NCUA’s Matz: FASB Proposal Threatens Safety and Soundness
NCUA Chairman Debbie Matz has told the Financial Accounting Standards Board that the group’s proposed credit loss accounting standard present safety and soundness concerns for small and medium sized credit unions.
Matz expressed her concerns about the proposal, which industry leaders estimate could double or even triple current allowances for loan and lease losses, in a supplemental letter sent Friday following an interagency opinion that included the NCUA, FDIC, Federal Reserve Board and the Office of the Comptroller of the Currency.
“I urge the FASB to consider the unintended consequences of enacting financial reporting rules that may unduly impact the financial performance of small- and medium-sized credit unions and discourage these institutions from making loans to low-income borrowers, particularly during times of economic distress,” Matz wrote. “Since credit unions were the only federally insured financial institutions to increase lending throughout the recent economic downturn, discouraging credit union lending would negatively impact consumers going forward.”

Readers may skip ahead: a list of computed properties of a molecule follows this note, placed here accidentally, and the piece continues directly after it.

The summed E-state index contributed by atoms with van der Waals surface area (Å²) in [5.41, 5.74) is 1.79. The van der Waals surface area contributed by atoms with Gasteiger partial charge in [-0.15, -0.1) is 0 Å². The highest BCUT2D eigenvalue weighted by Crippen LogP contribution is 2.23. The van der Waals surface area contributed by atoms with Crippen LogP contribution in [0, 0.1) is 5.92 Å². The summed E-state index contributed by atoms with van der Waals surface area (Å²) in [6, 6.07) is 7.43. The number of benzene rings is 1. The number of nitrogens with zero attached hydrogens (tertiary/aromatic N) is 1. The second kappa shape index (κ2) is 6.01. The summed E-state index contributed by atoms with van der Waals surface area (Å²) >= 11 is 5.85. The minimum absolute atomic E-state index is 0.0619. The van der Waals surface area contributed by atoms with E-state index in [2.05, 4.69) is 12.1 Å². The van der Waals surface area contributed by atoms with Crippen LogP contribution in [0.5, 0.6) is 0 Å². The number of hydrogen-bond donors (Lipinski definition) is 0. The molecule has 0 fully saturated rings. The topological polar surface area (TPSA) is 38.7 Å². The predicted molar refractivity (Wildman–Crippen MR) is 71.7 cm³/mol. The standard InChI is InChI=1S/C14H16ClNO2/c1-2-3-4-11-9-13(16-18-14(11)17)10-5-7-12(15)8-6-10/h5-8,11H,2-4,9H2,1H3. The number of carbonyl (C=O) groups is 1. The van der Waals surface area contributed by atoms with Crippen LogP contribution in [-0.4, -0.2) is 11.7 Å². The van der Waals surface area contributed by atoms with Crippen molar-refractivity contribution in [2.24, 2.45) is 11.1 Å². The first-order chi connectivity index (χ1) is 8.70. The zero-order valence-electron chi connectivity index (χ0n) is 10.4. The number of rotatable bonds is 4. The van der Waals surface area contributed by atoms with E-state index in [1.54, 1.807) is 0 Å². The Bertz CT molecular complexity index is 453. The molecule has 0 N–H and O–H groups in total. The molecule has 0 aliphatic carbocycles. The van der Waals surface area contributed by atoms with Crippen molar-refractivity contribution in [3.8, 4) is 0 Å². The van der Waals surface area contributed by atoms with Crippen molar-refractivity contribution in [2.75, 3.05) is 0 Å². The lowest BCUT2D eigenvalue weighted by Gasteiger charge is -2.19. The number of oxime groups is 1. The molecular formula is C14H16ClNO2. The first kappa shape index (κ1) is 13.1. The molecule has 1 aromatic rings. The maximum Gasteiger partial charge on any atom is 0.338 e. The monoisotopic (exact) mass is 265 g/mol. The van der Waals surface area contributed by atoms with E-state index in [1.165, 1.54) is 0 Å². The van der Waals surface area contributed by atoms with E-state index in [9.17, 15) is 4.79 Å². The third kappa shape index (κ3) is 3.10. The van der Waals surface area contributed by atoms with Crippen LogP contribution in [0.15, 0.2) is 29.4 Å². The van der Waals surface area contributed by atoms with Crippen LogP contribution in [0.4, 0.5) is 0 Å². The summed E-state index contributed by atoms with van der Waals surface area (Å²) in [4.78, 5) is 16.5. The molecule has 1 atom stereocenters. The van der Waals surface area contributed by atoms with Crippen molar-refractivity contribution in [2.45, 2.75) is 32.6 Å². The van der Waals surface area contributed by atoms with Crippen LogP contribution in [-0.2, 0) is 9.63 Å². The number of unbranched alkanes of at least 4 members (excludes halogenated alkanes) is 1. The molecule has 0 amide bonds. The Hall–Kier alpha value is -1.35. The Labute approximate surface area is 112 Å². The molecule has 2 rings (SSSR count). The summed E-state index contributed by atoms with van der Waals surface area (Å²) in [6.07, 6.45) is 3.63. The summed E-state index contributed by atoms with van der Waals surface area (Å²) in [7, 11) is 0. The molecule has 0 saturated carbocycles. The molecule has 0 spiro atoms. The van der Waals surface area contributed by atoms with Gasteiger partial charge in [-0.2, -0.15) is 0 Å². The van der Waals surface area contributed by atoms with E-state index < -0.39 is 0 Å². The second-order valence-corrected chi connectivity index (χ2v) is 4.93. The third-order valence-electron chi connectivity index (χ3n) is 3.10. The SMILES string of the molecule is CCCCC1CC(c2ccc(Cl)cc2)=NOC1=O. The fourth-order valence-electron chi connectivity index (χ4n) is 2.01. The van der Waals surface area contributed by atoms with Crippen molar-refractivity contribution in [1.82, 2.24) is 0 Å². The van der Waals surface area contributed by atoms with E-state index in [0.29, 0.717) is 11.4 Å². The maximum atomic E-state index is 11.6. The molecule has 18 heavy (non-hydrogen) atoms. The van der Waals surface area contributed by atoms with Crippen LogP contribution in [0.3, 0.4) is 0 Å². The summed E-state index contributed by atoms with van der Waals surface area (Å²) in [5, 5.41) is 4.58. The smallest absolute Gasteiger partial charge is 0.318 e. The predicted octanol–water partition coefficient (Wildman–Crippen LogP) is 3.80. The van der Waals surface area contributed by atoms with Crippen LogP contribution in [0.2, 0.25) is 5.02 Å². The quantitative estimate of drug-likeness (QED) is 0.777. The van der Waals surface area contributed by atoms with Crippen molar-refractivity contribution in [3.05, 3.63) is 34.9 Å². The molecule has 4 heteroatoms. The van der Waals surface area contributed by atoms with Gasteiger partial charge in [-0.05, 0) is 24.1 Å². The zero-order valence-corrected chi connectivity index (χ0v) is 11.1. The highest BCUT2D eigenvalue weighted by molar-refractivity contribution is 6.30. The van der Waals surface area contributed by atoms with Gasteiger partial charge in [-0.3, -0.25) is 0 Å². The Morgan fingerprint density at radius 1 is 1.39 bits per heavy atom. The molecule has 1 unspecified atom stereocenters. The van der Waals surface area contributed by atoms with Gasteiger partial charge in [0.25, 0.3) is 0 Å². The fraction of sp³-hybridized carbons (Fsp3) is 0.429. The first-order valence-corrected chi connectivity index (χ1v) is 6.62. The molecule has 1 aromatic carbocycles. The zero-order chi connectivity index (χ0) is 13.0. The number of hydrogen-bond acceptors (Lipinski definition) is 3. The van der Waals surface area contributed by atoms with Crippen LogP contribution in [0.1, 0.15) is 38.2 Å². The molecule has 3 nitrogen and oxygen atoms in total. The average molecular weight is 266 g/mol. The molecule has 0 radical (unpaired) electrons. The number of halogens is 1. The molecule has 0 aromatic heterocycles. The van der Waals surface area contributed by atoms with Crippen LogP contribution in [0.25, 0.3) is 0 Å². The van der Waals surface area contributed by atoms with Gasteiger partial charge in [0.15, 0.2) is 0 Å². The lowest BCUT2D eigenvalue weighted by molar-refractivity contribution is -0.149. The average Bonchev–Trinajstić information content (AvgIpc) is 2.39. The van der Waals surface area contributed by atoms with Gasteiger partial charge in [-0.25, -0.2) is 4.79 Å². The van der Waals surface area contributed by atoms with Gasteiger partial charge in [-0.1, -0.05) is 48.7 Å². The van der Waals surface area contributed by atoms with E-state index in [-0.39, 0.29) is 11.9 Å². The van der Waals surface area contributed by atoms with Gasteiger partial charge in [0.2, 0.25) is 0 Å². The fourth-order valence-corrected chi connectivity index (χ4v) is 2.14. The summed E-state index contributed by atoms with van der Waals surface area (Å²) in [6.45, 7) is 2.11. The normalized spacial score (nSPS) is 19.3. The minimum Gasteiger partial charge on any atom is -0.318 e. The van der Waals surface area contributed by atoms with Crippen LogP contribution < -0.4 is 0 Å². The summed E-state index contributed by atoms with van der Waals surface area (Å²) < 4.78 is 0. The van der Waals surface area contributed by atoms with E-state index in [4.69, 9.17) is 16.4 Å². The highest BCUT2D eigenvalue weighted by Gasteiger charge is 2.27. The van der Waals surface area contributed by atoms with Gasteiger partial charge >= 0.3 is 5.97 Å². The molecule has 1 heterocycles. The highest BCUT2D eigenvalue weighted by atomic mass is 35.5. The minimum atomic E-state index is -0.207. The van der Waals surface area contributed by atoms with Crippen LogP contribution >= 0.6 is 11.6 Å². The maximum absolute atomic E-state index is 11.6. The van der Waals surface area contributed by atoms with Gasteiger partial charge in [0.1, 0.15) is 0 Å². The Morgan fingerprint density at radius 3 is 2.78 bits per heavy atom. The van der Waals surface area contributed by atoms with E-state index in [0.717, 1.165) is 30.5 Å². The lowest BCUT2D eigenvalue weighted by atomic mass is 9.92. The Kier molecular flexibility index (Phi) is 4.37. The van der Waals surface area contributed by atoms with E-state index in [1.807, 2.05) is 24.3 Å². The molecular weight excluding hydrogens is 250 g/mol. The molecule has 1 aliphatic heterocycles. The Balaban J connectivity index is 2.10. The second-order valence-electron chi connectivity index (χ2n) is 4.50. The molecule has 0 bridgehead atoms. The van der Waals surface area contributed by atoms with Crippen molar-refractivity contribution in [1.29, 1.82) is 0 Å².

The FASB proposal would require ALLL to be based upon a single expected loss model that includes estimated losses over the life of each loan, rather than historical data. Additionally, the exposure draft required losses be recognized before they are actually incurred.
Small and mid-sized credit unions don’t have the resources to perform complex economic analysis at the time of loan underwriting, Matz said. As a result, they would be forced to either hire a third-party consultant or cut back on lending.
“Either choice would result in lower net income and reduced services to consumers, which would threaten the viability of these institutions over the long term,” she wrote.
Instead, Matz suggested the standard include basic, scalable examples for credit unions that are not able to reasonably calculate expected credit losses. The chairman offered her assistance in understanding the implementation challenges of small and mid-sized credit unions as the FASB re-deliberates the proposal.